So what is the purpose of this social visit with the Building Inspector? Well it may be a little known fact that each property in the city has a folder open to the public where you may view all reports, inspections, letters to the owners and most important; a record of all permits ever pulled for the property. This is a jackpot of data where you can find out everything that was ever done where a permit was pulled, or, where one was not! Now, when you go back to visit the property and see that brand new kitchen remodel with new lighting fixtures, plugs, and new appliances like a built-in microwave or dishwasher, you will be able to verify that all of the work was done with a permit and signed off by the building inspector.
The same goes for that new bathroom, plumbing, electrical plugs, windows, and all types of other renovation projects that will make you get emotionally involved with the property and possibly overlook the obvious; no pulled permits. Also, you could end up holding the bag should there be an insurance claim at the property for shoddy workmanship. Let’s say, “Chuck in a truck did some electrical work in the kitchen”. Now later down the road, that plug he installed may have caught fire because Chuck never tested the circuit load. Your insurance company’s first stop will be to the building department to make sure that work was performed by a licensed, insured electrician; which Chuck, was not. Your property may have some substantial property damages, but one thing it will not have is an insurance claim check to cover the repairs, because you guessed it, no pulled permit.
This is a really great idea to check the building department first. You may find that everything in the folder is in order; permits match the work that was performed. Heck, you may even find the work is under some sort of warranty that makes the deal even better. Either way, your job is to connect the dots from what is in property folder to what you will see at the property.
#2. Municipalities (Water, Sewerage, Utilities)
The same goes here for the municipalities. Are the water bills paid up current? Are there any outstanding work orders or issues the city has with the property? When was the last time the water meter was changed? This is another great opportunity to find out more about the property then you are going to see on the listing sheet.
You can also find out if there is any other abnormal water usage at the property. This might be an indication of having to change out some toilets or other fixtures that are wasting water and energy. These can be good leverage points to possibly renegotiate the terms or get an allowance at the closing table to correct the issues. The time you will spend here for the savings you will receive is just a drop in the bucket.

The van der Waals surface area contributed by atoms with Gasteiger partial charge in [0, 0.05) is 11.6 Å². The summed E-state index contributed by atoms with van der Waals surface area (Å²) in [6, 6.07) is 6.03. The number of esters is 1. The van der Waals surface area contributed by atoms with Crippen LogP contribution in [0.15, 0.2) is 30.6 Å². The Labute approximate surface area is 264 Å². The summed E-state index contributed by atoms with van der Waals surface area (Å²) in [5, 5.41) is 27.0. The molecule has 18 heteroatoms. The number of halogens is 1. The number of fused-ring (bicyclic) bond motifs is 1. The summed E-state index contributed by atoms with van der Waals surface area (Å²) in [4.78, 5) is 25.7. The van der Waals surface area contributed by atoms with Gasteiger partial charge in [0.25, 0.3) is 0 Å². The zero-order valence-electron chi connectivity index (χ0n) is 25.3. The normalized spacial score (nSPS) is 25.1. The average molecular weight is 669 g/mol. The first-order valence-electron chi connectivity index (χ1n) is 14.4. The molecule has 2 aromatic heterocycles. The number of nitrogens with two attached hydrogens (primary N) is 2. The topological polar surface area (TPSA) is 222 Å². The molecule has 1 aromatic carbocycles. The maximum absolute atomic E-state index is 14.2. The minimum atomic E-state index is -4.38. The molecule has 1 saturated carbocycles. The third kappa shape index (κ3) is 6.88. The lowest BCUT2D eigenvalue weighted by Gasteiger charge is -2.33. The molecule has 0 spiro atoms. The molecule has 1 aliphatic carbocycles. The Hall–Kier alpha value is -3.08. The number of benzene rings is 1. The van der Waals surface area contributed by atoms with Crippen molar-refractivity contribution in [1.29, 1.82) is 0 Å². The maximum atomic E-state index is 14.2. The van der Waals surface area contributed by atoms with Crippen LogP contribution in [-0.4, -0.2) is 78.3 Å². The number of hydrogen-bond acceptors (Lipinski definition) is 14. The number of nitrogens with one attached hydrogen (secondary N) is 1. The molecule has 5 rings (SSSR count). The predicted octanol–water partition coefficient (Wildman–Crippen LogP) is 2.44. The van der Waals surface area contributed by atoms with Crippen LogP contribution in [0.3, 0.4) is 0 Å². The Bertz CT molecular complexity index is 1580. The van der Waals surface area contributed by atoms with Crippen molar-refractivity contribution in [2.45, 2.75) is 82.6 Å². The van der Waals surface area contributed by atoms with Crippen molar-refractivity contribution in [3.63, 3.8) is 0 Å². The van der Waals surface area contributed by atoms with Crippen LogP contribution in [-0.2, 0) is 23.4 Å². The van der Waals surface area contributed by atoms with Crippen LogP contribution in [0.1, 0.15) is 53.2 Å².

#3. Board of Health
I cannot state enough how important this step is. Just like at the building department, there is a public file on the property that the Board of Health Commissioner will be happy to share with you. They know that you as a property buyer are going to come into their town and make things better, making their job easier. Right? Reviewing the folder is valuable enough but actually hearing from the inspector what the problem was and how it was resolved can be enlightening. I have had the opportunity to find out so much more about the property by listening to the stories about the property directly from the inspector with first hand knowledge of the property conditions. Either way, you cannot lose. You do not want the first time you meet the Commissioner when they are on your property writing up code violations from a complaint. Even worse. What if you do find violations? You are going to be responsible to bring the property into compliance once it is your name on the deed. These problems do not go away on the transfer of ownership. They follow the sale with all of the deadlines and compliance issues to the new owner.
I have seen property folders that go back for decades that have revealed all kinds of violations including mold, water damages, unsafe exterior staircases, and like types of property issues. Now that you are armed with the history of the property, you can connect the dots to the Building Inspection folder. Did that shaky staircase you saw in the Board of Health folder get replaced with the new one you saw at the property by a licensed insured contractor, and did they pull a permit? Did all of those other violations get taken care of with permits and licensed contractors too? I think you are starting to see the bigger picture.
#4. Assessor’s Office/Land Records
As you would imagine, the Assessor’s office also will be a wealth of knowledge for you before you make an offer to purchase. This will be an opportunity to verify the tax information you saw on the MLS Property Proforma supplied to you by the Realtor. You also need to see the last sale or purchase price that tax value was assessed at. The price and taxes the current owner is paying may be based on a lower sales price than you are going to be paying. So, even though you were able to verify the previous sales price and the tax rate the previous owner paid; you should be able to figure out what your new taxes will be based on the new sales price. The Assessor Office can help you with the mill rate to determine your new tax bill to use in your profit and loss spreadsheet for the building. This will give you a better idea of where you stand on your bottom line.